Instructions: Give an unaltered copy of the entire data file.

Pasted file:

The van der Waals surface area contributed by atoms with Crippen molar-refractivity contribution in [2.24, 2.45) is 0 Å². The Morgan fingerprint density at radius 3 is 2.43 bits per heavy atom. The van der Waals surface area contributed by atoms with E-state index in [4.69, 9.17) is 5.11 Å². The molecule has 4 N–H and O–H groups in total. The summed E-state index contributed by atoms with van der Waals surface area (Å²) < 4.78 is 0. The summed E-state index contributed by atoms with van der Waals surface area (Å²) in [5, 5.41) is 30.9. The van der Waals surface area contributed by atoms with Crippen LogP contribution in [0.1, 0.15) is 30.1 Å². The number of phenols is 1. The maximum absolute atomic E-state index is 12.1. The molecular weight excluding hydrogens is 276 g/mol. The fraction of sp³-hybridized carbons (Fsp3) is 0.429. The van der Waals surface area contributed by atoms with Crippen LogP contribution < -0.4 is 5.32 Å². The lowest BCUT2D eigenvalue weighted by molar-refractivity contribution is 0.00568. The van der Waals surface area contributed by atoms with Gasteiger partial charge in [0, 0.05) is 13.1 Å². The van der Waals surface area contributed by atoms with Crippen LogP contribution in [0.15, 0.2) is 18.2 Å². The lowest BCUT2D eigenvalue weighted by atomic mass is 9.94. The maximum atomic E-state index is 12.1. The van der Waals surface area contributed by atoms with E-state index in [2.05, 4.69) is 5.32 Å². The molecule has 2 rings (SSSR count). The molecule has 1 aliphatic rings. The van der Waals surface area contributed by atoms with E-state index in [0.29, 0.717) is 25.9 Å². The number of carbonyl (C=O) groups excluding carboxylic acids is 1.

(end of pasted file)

The van der Waals surface area contributed by atoms with Crippen molar-refractivity contribution in [2.24, 2.45) is 0 Å². The Morgan fingerprint density at radius 3 is 2.43 bits per heavy atom. The van der Waals surface area contributed by atoms with E-state index in [4.69, 9.17) is 5.11 Å². The molecule has 4 N–H and O–H groups in total. The summed E-state index contributed by atoms with van der Waals surface area (Å²) < 4.78 is 0. The summed E-state index contributed by atoms with van der Waals surface area (Å²) in [5, 5.41) is 30.9. The van der Waals surface area contributed by atoms with Crippen LogP contribution in [0.1, 0.15) is 30.1 Å². The number of phenols is 1. The maximum absolute atomic E-state index is 12.1. The molecular weight excluding hydrogens is 276 g/mol. The fraction of sp³-hybridized carbons (Fsp3) is 0.429. The van der Waals surface area contributed by atoms with Crippen LogP contribution < -0.4 is 5.32 Å². The lowest BCUT2D eigenvalue weighted by molar-refractivity contribution is 0.00568. The van der Waals surface area contributed by atoms with Gasteiger partial charge in [0, 0.05) is 13.1 Å². The van der Waals surface area contributed by atoms with Crippen LogP contribution in [0.15, 0.2) is 18.2 Å². The lowest BCUT2D eigenvalue weighted by atomic mass is 9.94. The maximum atomic E-state index is 12.1. The van der Waals surface area contributed by atoms with E-state index in [2.05, 4.69) is 5.32 Å². The molecule has 2 rings (SSSR count). The molecule has 1 aliphatic rings. The van der Waals surface area contributed by atoms with E-state index in [0.29, 0.717) is 25.9 Å². The number of carbonyl (C=O) groups excluding carboxylic acids is 1.